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Summary of Book XXIX

GAIUS LAELIUS, having been sent by Scipio from Sicily to Africa, brought back immense booty and delivered to Scipio Masinissa's messages, complaining because he had not yet transported his army to Africa. The war which Indibilis had stirred up in Spain was brought to an end with the Roman as victor. He himself was slain in battle; Mandonius was surrendered by his own people to the Romans in response to their demand. To Mago, who was at Albingaunum, among the Ligurians, a large contingent was sent from Africa and also funds with which to hire auxiliaries; and he was ordered to unite with Hannibal. Scipio crossed over from Syracuse into the Bruttian territory and recovered Locri by defeating the Punic garrison and putting Hannibal to flight. Peace was made with Philip. The Idaean Mother was brought to Rome from Pessinus, a town in Phrygia, since in the Sibylline books verses had been found, saying that a foreign enemy could be driven out of Italy if the Idaean Mother should be brought to Rome. And she was delivered to the Romans by Attalus, King of Asia. It was a stone which the natives said was the Mother of the gods. She was received by Publius Scipio Nasica, son of that Gnaeus who had perished in Spain. He was adjudged the best man by the senate, because, although he was a young man who had not yet been quaestor, the oracle commanded that that divinity should be received and consecrated by the best man. The Locrians sent envoys to Rome to complain of the lawless conduct of Pleminius, the legatus, who had carried off the money of Proserpina and had outraged their children and their wives. He was taken in chains to Rome and died in the prison.1 When an unfounded report [p. 363] had been brought to the city in regard to Publius Scipio, the proconsul, who was in Sicily, alleging that he was leading a life of indulgence there, representatives were for this reason sent by the senate to discover whether the charges were true. Being cleared of evil repute Scipio crossed over to Africa by permission of the senate. Syphax, having received in marriage the daughter of Hasdrubal son of Gisgo, renounced the friendship which he had made with Scipio. Masinissa, King of the Massylians, while serving in Spain for the Carthaginians, after losing his father Gala, had been excluded from the kingship. When he repeatedly sought to regain it by war, he was defeated by Syphax, King of the Numidians, in a number of battles and was completely dispossessed. And as an exile with two hundred horsemen he joined Scipio and with him at the very beginning of the campaign he slew Hanno son of Hamilcar, together with his large force. Scipio, on the arrival of Hasdrubal and Syphax, who had come with almost a hundred thousand armed men, was forced to raise the siege of Utica and fortified a winter camp. Sempronius, the consul, fought successfully against Hannibal in the territory of Croton. Between the censors, Marcus Livius and Claudius Nero, there was a memorable quarrel. For Claudius took away his colleague Livius' horse because he had been condemned by the people and driven into exile, and Livius did the same for Claudius because the latter had borne false witness against him and because he had not been sincere in being reconciled with him. Likewise Livius left all the tribes but one mere tax-payers, because they had both condemned him, though innocent, and had later made him consul and censor. The rite of purification was completed by the censors. The number of citizens listed was 214,000.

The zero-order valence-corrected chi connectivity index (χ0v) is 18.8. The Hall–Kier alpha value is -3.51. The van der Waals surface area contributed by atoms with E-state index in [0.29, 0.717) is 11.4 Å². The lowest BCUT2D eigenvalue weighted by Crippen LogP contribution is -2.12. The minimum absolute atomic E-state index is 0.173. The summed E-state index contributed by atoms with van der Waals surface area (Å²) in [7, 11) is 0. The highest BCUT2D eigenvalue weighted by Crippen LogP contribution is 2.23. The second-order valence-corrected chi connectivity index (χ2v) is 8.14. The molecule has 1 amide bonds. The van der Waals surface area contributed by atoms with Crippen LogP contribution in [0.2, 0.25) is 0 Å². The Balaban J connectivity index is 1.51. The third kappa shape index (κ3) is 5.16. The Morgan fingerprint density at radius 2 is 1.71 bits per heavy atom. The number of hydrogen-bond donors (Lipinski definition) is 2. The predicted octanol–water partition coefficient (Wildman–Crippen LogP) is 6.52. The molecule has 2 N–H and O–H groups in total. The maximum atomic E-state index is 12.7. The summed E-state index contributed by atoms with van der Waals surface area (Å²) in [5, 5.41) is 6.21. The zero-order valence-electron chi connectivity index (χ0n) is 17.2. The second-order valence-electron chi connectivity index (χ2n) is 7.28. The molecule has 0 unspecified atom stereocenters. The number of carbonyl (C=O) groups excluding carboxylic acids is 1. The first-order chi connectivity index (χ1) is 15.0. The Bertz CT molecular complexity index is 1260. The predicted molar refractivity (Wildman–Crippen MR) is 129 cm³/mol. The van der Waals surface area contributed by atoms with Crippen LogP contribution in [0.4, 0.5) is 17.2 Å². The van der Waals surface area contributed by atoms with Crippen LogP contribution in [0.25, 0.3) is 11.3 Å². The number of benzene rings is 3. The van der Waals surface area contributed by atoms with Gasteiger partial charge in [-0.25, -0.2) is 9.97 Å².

1 Cf. pp. 283 (xix. 5) and 296, n. 1.

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load focus English (Frank Gardener Moore, Professor Emeritus in Columbia University, 1949)
load focus Latin (Frank Gardener Moore, Professor Emeritus in Columbia University, 1949)
load focus Latin (W. Weissenborn, H. J. Müller, 1884)
load focus Latin (Robert Seymour Conway, Stephen Keymer Johnson, 1935)
load focus English (Cyrus Evans, 1850)
load focus English (Rev. Canon Roberts, 1912)
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